Under this account, "All Lives Matter" ALMed "Black Lives Matter" because it responded to the particular claim of injustice identified by the BLM slogan by suggesting that this claim, or the campaign around it, is illicit and exclusionary because it is particularly about Black lives and should instead speak of all lives.
The first important feature of my account is that ALMing is necessarily reactive. It responds to something; it chastises another statement or movement or campaign that is already on the table. If it isn't responsive, it isn't an ALM statement. Consider the following sentence:
"We should treat people of all backgrounds with courtesy and respect."
Is that sentence "All Lives Matter-ing"? Not on its own, no. People say sentences like that all the time, with no particular controversy or compunction. There is no general proscription against saying banal universalistic niceties.
However, if one has just heard an account of how, in one's organization, Black employees are consistently denigrated, viewed as inferior, have their views shut down, concluded with a plea that the organization needs to "treat our Black employees with courtesy and respect", responding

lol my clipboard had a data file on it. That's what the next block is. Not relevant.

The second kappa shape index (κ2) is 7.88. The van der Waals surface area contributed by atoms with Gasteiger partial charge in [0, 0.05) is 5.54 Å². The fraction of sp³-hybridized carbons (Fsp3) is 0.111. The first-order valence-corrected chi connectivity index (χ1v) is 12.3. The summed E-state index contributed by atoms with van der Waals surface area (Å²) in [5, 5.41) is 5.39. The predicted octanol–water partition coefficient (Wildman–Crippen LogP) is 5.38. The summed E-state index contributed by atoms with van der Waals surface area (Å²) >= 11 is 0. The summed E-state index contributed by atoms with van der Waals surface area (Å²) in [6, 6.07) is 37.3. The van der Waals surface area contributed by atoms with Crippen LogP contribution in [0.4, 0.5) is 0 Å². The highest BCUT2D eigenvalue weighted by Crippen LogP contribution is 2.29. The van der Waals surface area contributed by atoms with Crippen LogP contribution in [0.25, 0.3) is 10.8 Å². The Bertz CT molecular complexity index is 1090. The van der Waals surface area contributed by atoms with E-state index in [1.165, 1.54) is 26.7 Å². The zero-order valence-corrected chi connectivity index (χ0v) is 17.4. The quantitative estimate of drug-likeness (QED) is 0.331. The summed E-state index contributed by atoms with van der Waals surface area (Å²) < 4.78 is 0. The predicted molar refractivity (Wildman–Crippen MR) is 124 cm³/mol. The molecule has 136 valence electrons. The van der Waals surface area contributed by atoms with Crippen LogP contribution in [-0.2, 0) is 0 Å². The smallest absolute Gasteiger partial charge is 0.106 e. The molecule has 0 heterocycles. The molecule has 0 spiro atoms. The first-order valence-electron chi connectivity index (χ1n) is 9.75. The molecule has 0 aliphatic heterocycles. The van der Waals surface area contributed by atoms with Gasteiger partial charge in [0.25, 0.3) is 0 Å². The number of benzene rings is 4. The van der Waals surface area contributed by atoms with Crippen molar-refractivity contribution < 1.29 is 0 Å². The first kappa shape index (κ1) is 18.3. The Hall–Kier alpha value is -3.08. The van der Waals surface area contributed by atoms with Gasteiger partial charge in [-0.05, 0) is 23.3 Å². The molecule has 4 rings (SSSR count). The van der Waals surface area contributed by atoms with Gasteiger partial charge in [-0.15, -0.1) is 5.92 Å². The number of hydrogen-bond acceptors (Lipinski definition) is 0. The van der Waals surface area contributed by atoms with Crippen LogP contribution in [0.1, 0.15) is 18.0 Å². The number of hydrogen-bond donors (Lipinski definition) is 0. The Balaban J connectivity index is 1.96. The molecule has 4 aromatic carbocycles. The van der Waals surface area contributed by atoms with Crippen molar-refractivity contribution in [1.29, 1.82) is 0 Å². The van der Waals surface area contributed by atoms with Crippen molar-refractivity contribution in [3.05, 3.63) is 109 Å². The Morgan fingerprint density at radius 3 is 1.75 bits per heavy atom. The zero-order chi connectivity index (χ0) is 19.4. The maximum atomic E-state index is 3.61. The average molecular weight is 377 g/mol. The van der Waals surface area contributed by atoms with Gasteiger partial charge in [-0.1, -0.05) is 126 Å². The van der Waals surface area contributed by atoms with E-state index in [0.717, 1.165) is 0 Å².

"We should treat people of all backgrounds with courtesy and respect,"
with an arched voice and a tone of reproach -- that's All Lives Matter-ing. It responds to a specific account of injustice faced by a particular group by suggesting it's illegitimate precisely because it speaks of a particular group rather than of the universal "all". That, of course, is the original relationship of "All Lives Matter" to "Black Lives Matter" -- the objection was not to any sentence that expresses universalist humanist sentiments, it was to a particular sentence uttered in a particular context where it was expressly presented as a retort to "Black Lives Matter." Absent that reactive character, such a sentence is not All Lives Matter-ing.